By Zachary Cohen and Michael Conte, CNN
Updated: Wed, 21 Jul 2021 19:49:19 GMT
Chairman of the Joint Chiefs of Staff Mark Milley said Wednesday he wouldn't comment on a recent book excerpt alleging he and other top officials were so deeply concerned that former President Donald Trump and his allies might attempt a coup after the November 2020 election they informally planned for ways to stop it.
"I'm not going to comment on what's in any of those books," Milley said during a press conference at the Pentagon where he was repeatedly pressed on a myriad of claims about his relationship with the former President.
However, Milley did stress that he and the other top Pentagon leaders have always "maintained" their oaths to the Constitution and not to any individual, making clear that "the military did not and will not and should not ever get involved in domestic politics."
"I want you to know, and I want everyone to know, I want America to know, that the United States military is an apolitical institution. We were then; we are now. And our oath is to the Constitution, not to any individual at all," he said.
"We don't arbitrate elections. That's the job of the judiciary and the legislature and the American people. It is not the job of the US military. We stayed out of politics. We're an apolitical institution," Milley added.
The top US general also reiterated that he has always presented the best military advice to Trump and President Joe Biden. "I always personally provided the best military professional advice to President Trump previously, to President Biden or any other president."
Milley's comments come as he features prominently in a slew of scathing books released this summer detailing the final months of Trump's time in office.
Excerpts from those books have transformed Milley's image from Trump's hand-picked general -- who accompanied the President to his infamous photo-op at St. John's Church during the George Floyd protests -- to one of the former President's harshest critics.
According to the upcoming book from Washington Post reporters Carol Leonnig and Philip Rucker, "I Alone Can Fix It," Milley was deeply concerned Trump and his allies might attempt a coup after the election, and he compared Trump's lies about election fraud to the rhetoric used by Adolf Hitler as he rose to power in Germany.
"This is a Reichstag moment," Milley told his aides, according to the book. "The gospel of the Führer."
Those startling comments were only the latest instance where Milley found himself in the middle of major political fights in both the Trump era and during the fallout from the January 6 insurrection.
Another book by Wall Street Journal reporter Michael Bender says Milley repeatedly pushed back on Trump's argument that the military should intervene violently in order to quell the civil unrest that erupted around the country last year and was the lone voice of opposition to those demands during heated Oval Office discussions.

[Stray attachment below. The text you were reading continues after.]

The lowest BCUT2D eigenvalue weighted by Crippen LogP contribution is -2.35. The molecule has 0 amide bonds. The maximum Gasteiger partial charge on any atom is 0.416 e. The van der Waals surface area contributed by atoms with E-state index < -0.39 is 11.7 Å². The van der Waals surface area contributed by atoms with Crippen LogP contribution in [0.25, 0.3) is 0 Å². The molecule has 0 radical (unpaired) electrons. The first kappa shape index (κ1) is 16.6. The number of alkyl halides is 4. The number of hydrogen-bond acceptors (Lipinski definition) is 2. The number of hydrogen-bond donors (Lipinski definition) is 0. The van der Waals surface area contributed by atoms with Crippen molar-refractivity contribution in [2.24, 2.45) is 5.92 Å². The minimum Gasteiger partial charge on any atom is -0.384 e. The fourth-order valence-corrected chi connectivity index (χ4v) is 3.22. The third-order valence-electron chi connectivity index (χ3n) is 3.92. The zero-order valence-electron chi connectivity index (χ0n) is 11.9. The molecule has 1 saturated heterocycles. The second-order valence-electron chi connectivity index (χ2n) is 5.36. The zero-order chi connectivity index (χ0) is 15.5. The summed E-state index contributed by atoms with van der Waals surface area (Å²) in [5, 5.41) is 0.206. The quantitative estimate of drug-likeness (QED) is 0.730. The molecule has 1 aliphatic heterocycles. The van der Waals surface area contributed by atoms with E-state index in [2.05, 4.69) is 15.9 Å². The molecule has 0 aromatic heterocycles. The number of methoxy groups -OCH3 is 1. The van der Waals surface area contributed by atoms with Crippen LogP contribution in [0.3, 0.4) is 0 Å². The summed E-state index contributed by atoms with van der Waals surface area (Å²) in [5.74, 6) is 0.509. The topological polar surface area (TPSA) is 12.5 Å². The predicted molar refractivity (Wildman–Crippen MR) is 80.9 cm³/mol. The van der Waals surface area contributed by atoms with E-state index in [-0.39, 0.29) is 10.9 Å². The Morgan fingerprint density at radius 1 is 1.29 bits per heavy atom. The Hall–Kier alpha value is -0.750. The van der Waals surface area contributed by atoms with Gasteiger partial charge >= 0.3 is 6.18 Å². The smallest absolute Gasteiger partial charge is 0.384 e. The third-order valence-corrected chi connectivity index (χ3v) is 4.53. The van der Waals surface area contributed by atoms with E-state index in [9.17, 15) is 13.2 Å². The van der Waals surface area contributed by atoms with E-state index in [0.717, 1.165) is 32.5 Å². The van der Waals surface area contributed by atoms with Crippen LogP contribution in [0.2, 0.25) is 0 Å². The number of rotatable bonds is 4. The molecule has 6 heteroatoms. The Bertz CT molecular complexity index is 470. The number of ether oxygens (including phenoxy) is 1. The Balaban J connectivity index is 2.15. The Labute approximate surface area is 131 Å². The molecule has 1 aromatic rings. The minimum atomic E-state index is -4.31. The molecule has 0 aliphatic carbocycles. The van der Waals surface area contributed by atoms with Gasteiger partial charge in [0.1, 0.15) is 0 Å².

Titled "Frankly, We Did Win This Election: The Inside Story of How Trump Lost," the book reveals new details about how Milley repeatedly intervened as Trump's language became increasingly violent during Oval Office meetings as protests in Seattle and Portland began to receive attention from cable new outlets.
"Just shoot them," Trump said on multiple occasions inside the Oval Office, according to the excerpts.
When Milley and then-Attorney General William Barr would push back, Trump toned it down, but only slightly, Bender adds.
While Milley has sought to distance himself from politics, Wednesday's press conference once again underscores how he and other top officials are still grappling with the fallout from Trump's presidency months after he left office.
After the new revelations about Milley's actions and views surrounding the January 6 insurrection came out earlier this month, Trump wasted little time before trashing Milley in a lengthy statement calling for him to be fired.
"I never threatened, or spoke about, to anyone, a coup of our Government," Trump said. "If I was going to do a coup, one of the last people I would want to do it with is General Mark Milley."
As was evident Wednesday, Milley does not plan to publicly address the issues raised in the book, a defense official close to him previously told CNN.
The official acknowledged that during the final weeks of the Trump administration, Milley engaged in activities and communications not part of the traditional portfolio of a Joint Chiefs chairman, carrying a heavier political load to keep Trump in check. While Milley "tried his hardest to actively stay out of politics," the official said, if the events that occurred brought him into that arena temporarily, "so be it."
"He's not going to sit in silence while people try to use the military against Americans," the official said.
Standing alongside Milley on Wednesday, Secretary of Defense Lloyd Austin defended the Chairman of the Joint Chiefs of Staff, telling reporters, "He doesn't have a political bone in his body."
"I've known the chairman for a long time. We've fought together. We've served a couple of times in the same unit. So I'm not guessing at his character," Austin said. "And I think, I clearly have tremendous faith and confidence in the chairman."
"It's really important to me that this department remain apolitical. And so we're going to do everything within our power to make sure that our troops, our leadership, both civilian and military, remain focused on the task at hand, and understand that they're not a part of the political apparatus here," Austin added.